Now, it may be true that aside from a few Maori dishes, Kiwi’s aren't typical fermented food eaters (beer not included). But what is true is that we do like to try new things and make even more new things from what we’ve learned. For instance, when you look at Fiona’s suggestions for using their broad range of foods in your everyday eating, you can see fermented foods making a lot of delicious sense:
Living Goodness Sassy Sauerkraut
• Sprinkle on your salad or a simple avocado and toast open sandwich with olive oil and seeds
ª Mix through some boiled potatoes with just a little bit of butter just before serving
• Layer in a pulled pork warp or add to a veggie burger
• Make a hazelnut, salami, gruyere cheese and sauerkraut toastie
Sum Yum Kimchi
• Have it as a condiment to a Tofu and exotic mushroom bibimap
• Put some spice in your rice by adding Sum Yum Kimchi before you serve
• Mix through brown rice, chickpeas, sunflower seeds, chopped tomatoes, cucumber, avocado, your favourite herbs, olive oil & lemon juice
• Have as a side to grilled fish with garlic, lemon
I’ve done some taste tests of my own with some good old Southland Desiree red potatoes and Raeward Fresh Queenstown's Pork and Apple Sausages and came up with this for lunch:
Lovely depth, caraway comes through nicely. Blends beautifully with apple pork sausage. You know it when you strike a juniper berry though. Fiona recommends leaving them aside as they are there to flavour the mix.
Quick draw slaw
A punchy balance of celeriac, carrot and chili comes through. Again, mellows with sausage and creates a nice foil to the meatiness
Seaweed comes through immediately with the kale and cabbage complimenting. Spun my sausage towards a Korean direction, like it would have gone great in a gimbap or as a condiment with bulgogi
Super fresh and crunchy with a pert salty flavour. Perfect with sausage, especially warmed up like the Ze Germans would do. Warming up your Living Goodness Sauerkraut will kill off the bacteria but take the flavours in another nice direction.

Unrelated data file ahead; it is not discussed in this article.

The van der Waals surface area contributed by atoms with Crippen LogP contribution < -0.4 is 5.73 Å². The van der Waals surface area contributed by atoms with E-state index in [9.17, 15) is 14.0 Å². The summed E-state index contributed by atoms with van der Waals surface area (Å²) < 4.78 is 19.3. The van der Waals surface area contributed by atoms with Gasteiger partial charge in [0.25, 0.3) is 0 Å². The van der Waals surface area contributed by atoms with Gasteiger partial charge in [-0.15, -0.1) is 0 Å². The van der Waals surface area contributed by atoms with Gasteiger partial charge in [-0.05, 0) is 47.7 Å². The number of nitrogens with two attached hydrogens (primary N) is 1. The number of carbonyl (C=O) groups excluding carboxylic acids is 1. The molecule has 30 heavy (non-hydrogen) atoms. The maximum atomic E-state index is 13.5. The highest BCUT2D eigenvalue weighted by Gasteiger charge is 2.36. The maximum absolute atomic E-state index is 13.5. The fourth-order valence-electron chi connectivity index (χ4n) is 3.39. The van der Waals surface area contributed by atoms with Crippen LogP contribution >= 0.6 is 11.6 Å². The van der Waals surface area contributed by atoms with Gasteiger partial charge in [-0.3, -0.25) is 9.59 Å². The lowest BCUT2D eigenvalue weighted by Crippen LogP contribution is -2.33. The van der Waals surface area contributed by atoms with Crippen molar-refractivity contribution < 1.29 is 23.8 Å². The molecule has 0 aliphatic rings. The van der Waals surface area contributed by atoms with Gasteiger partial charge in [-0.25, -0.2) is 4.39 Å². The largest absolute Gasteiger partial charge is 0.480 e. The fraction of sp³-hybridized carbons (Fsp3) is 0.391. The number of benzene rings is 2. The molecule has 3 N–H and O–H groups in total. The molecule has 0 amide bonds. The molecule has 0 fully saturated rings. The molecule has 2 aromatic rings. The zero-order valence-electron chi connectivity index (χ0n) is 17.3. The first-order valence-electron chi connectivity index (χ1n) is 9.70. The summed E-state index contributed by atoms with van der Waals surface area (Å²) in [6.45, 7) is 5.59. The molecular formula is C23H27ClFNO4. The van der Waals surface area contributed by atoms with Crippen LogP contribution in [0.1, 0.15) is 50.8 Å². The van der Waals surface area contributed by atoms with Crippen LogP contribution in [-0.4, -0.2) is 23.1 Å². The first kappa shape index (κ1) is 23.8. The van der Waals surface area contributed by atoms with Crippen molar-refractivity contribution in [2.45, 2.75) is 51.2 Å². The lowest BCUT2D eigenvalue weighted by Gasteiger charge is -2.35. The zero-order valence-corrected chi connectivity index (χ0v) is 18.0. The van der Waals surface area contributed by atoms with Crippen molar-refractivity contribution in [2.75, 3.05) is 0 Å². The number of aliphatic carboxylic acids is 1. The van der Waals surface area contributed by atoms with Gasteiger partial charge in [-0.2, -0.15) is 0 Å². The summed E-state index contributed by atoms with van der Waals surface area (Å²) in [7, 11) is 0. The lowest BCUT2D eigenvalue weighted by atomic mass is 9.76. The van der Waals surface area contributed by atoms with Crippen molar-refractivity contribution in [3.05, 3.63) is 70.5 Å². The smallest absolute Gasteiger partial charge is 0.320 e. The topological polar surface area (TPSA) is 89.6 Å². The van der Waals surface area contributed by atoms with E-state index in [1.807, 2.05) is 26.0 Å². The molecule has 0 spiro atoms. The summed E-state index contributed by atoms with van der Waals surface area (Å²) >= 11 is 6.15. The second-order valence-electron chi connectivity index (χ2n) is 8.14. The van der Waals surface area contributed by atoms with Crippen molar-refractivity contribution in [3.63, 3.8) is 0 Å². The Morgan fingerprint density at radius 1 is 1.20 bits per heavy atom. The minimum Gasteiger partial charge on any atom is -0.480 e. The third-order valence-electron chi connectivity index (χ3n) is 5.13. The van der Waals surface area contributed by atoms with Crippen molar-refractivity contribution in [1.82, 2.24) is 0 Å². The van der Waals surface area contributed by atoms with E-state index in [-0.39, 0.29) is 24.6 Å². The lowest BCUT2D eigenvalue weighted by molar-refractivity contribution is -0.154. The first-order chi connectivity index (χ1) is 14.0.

Really interesting with the deeper red cabbage notes coming through softened by the sweet/earthy beetroot. With sausage, mellows to a red cabbage slaw which would pair well with venison.
I had this with dinner and having grown up with Kimchi in California, found it to be a bright, solid version of this ancient condiment.
There’s a growing awareness that fermented foods eaten daily have heaps of gut health benefits. What I learned recently from Fiona however, is that for probiotics to work, they need to feed off prebiotics in order to flourish and do their job. Living Goodness therefore use a prebiotic chicory root in their foods as part of the living system. Which I guess makes sense coming from a couple who met following solar eclipses around the world. Which is not to say that they’re hippies, which they might be, but that they are both visionary and deep in their understanding and appreciation of the world. You can see this in the ingredients and process behind each of their foods and we’re grateful at Raeward Fresh that their journey has become part of ours.
Who we are
This blog is written by Patrick Dodson and is a collaborative effort from the entire Raeward Fresh team of purchasers, chefs, nutritionists, butchers, grocers, baristas and other food creatives.